See above. If people are buying iPod touches, they are not buying iPhones. If Apple released an A6, A7, or A8 powered iPod touch, I'd buy it immediately and I know I wouldn't be alone. This could also serve to further stave me off from buying an iPhone. Similarly, people who were thinking of switching to the iPhone from the combination of either Android+iPod touch or dumbphone+iPod touch or Windows 8 Phone+iPod touch now have the alternative to doing so.
I'm not saying that it is a terribly effective cannibalization, and maybe "cannibalization" is a poor choice of words here. Point being is that every iPod touch sale is an iPhone sale that didn't happen because, again, ownership of both (where both models are current) is extremely rare.
Again, probably poor choice of words. But yes, I would still consider that a scenario where people that would've otherwise purchased iPhones were given a reason to not do so that otherwise wouldn't exist if they didn't update and/or if they did discontinue it.
While I agree with you here, the critical difference is that you assume that they're not going to discontinue the iPod touch without updating it and all signs don't point to that happening.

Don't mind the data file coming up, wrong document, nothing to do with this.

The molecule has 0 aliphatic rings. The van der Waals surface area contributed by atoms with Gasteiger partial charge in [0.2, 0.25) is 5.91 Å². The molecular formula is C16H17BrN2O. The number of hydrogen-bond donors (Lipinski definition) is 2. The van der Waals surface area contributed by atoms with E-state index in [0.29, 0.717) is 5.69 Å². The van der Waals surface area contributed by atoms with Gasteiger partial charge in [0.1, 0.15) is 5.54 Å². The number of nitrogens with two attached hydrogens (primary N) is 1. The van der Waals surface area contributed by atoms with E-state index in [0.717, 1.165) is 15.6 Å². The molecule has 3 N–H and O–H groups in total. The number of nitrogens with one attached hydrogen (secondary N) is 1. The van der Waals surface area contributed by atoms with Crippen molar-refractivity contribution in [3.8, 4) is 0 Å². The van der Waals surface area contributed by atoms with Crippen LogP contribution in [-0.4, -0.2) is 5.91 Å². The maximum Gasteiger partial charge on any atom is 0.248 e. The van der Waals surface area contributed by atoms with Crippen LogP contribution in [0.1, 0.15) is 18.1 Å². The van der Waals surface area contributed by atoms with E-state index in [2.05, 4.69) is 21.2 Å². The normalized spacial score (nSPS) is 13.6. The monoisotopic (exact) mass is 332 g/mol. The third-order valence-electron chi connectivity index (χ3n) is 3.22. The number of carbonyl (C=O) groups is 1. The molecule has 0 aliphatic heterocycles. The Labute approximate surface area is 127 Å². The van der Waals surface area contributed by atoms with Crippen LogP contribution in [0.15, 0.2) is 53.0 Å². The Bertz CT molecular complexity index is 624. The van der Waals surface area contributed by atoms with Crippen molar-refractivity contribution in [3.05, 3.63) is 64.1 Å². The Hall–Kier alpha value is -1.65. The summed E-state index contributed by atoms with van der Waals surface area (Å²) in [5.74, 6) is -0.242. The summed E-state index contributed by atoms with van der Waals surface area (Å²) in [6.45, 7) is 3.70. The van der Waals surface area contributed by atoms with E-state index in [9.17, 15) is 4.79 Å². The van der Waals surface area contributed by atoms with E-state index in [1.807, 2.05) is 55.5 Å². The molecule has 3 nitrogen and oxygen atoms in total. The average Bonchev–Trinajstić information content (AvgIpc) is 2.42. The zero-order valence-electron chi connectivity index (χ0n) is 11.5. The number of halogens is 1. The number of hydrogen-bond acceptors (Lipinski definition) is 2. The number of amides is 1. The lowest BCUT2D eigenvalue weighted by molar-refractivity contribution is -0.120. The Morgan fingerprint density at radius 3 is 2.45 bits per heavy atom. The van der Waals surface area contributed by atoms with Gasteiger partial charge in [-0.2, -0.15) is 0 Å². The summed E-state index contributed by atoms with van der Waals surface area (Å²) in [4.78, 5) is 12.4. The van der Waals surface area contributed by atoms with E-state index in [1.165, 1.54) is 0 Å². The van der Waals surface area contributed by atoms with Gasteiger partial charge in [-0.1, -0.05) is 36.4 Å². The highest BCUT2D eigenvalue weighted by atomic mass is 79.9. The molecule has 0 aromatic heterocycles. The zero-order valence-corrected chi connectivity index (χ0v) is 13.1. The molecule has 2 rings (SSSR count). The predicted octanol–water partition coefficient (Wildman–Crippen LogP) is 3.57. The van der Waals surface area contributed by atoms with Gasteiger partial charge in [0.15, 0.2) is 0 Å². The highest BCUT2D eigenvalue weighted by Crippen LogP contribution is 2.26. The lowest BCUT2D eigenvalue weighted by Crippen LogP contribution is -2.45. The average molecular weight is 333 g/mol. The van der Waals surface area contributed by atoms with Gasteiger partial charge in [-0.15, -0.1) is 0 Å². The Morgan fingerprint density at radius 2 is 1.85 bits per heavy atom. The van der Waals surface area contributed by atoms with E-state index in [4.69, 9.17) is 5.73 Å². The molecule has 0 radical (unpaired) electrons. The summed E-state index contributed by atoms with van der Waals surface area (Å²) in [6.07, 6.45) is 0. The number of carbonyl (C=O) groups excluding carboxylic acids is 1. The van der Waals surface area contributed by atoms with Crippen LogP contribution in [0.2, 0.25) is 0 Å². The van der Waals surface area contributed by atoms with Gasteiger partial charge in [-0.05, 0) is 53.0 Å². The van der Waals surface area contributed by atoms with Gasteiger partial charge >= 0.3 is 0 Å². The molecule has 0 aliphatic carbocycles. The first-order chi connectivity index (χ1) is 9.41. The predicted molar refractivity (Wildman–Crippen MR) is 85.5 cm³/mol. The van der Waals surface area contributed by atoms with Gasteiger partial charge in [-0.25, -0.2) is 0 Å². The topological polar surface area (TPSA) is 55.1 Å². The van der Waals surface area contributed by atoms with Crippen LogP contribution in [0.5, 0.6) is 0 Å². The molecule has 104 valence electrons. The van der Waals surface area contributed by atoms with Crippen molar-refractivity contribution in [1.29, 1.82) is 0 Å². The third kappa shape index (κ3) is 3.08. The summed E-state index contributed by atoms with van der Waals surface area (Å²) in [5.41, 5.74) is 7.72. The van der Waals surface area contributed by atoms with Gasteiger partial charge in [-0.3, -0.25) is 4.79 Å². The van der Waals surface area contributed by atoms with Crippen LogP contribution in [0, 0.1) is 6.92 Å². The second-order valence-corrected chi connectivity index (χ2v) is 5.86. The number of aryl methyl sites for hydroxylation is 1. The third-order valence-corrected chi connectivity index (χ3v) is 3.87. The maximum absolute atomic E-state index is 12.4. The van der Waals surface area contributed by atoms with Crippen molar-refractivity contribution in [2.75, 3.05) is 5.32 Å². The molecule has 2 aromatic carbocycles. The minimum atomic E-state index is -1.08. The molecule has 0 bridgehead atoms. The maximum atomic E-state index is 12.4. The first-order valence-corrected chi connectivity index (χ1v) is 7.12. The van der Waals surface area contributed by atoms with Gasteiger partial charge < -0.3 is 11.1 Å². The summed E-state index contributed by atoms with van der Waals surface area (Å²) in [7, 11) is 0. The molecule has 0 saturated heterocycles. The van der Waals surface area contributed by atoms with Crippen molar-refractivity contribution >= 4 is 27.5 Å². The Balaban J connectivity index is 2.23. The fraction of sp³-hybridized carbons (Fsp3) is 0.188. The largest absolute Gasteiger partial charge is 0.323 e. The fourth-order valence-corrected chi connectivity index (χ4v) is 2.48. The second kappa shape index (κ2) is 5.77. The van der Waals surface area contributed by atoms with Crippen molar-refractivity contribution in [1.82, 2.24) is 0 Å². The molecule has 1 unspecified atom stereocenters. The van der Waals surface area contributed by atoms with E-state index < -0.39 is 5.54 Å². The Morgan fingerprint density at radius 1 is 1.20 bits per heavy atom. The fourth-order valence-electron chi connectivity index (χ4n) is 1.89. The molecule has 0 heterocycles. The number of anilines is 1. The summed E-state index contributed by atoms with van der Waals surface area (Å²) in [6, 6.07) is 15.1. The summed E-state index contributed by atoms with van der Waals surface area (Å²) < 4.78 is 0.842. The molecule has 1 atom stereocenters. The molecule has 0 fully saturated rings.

I own two iPhone 6 phones and a Gen 5 Touch, but yes, I am probably part of a very small minority of users.
iPod touch sales will thus revert to used iPhone sales or revert to hand me down iPhones from a parent, friend or relative. I know I won't be buying any more touches so I could care less what Apple does at this point but my point is if people start buying used or getting hand me downs en masse that means that Apple doesn't make any money off these products at all so every used iPhone that is bought instead of a touch is a lost sale for Apple. If Apple releases a new touch people might buy them instead of used iPhones.
Sounds about right. Of course, there could be other side effects as well.
In the same scenario, if a new touch is released, and people buy a new touch instead of used iPhones, there is less demand for used iPhones. Thus used iPhones drop in price, meaning the people who sell the used iPhones get less money. People who sell used iPhones most likely are selling them to upgrade to a new iPhones, but they have less money from their old iPhone sale. Therefore they don't spend as much money purchasing a new iPhone from Apple.
In theory, this is sound. In practice, the Iph market is so much bigger that it feels like a bunch of IpT's aren't really going to make a meaningful dent into their bottom lines. Plus, some folks need to buy used Iph's because they want an older iOS handheld that makes phone calls and cell internet. They'll ignore IpT's anyways.
I don't think the amount of people buying used iPhones for use as iPod touch then have those sales revert to the touch is enough to cause a price change.
There might be less used iPhones on the market as people hold onto them longer, give them to their kids or give them to friends or family members if the touch is no longer available.